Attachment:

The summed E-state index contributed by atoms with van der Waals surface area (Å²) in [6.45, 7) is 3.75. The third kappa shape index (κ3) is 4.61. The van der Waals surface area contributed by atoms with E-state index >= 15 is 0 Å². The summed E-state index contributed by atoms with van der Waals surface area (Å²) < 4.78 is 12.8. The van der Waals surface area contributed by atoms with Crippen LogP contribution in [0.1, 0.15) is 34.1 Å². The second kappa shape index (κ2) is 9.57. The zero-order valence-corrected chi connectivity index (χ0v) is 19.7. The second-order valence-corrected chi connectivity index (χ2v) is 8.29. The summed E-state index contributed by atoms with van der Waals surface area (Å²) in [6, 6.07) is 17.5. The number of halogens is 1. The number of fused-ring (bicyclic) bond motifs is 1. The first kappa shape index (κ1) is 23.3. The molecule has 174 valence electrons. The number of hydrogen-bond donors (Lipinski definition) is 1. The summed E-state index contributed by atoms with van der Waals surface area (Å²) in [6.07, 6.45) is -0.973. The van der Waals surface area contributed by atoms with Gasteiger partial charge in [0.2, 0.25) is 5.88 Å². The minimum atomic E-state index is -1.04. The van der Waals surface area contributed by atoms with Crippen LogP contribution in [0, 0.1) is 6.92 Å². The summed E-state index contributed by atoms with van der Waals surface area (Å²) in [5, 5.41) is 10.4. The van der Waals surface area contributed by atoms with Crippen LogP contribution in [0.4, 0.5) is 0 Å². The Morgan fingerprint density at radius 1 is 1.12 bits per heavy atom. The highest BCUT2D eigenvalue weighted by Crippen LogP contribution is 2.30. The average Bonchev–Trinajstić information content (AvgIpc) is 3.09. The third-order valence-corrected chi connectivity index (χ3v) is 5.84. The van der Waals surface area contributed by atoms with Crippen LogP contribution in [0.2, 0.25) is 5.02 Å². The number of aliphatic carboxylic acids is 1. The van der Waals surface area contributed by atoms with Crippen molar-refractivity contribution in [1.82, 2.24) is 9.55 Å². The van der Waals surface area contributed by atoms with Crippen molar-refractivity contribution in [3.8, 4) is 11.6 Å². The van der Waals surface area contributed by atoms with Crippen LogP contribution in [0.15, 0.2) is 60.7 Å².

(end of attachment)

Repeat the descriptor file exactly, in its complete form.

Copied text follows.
The summed E-state index contributed by atoms with van der Waals surface area (Å²) in [6.45, 7) is 3.75. The third kappa shape index (κ3) is 4.61. The van der Waals surface area contributed by atoms with E-state index >= 15 is 0 Å². The summed E-state index contributed by atoms with van der Waals surface area (Å²) < 4.78 is 12.8. The van der Waals surface area contributed by atoms with Crippen LogP contribution in [0.1, 0.15) is 34.1 Å². The second kappa shape index (κ2) is 9.57. The zero-order valence-corrected chi connectivity index (χ0v) is 19.7. The second-order valence-corrected chi connectivity index (χ2v) is 8.29. The summed E-state index contributed by atoms with van der Waals surface area (Å²) in [6, 6.07) is 17.5. The number of halogens is 1. The number of fused-ring (bicyclic) bond motifs is 1. The first kappa shape index (κ1) is 23.3. The molecule has 174 valence electrons. The number of hydrogen-bond donors (Lipinski definition) is 1. The summed E-state index contributed by atoms with van der Waals surface area (Å²) in [6.07, 6.45) is -0.973. The van der Waals surface area contributed by atoms with Gasteiger partial charge in [0.2, 0.25) is 5.88 Å². The minimum atomic E-state index is -1.04. The van der Waals surface area contributed by atoms with Crippen LogP contribution in [0, 0.1) is 6.92 Å². The summed E-state index contributed by atoms with van der Waals surface area (Å²) in [5, 5.41) is 10.4. The van der Waals surface area contributed by atoms with Crippen LogP contribution in [0.4, 0.5) is 0 Å². The Morgan fingerprint density at radius 1 is 1.12 bits per heavy atom. The highest BCUT2D eigenvalue weighted by Crippen LogP contribution is 2.30. The average Bonchev–Trinajstić information content (AvgIpc) is 3.09. The third-order valence-corrected chi connectivity index (χ3v) is 5.84. The van der Waals surface area contributed by atoms with Crippen LogP contribution in [0.2, 0.25) is 5.02 Å². The number of aliphatic carboxylic acids is 1. The van der Waals surface area contributed by atoms with Crippen molar-refractivity contribution in [1.82, 2.24) is 9.55 Å². The van der Waals surface area contributed by atoms with Crippen molar-refractivity contribution in [3.8, 4) is 11.6 Å². The van der Waals surface area contributed by atoms with Crippen LogP contribution in [0.15, 0.2) is 60.7 Å².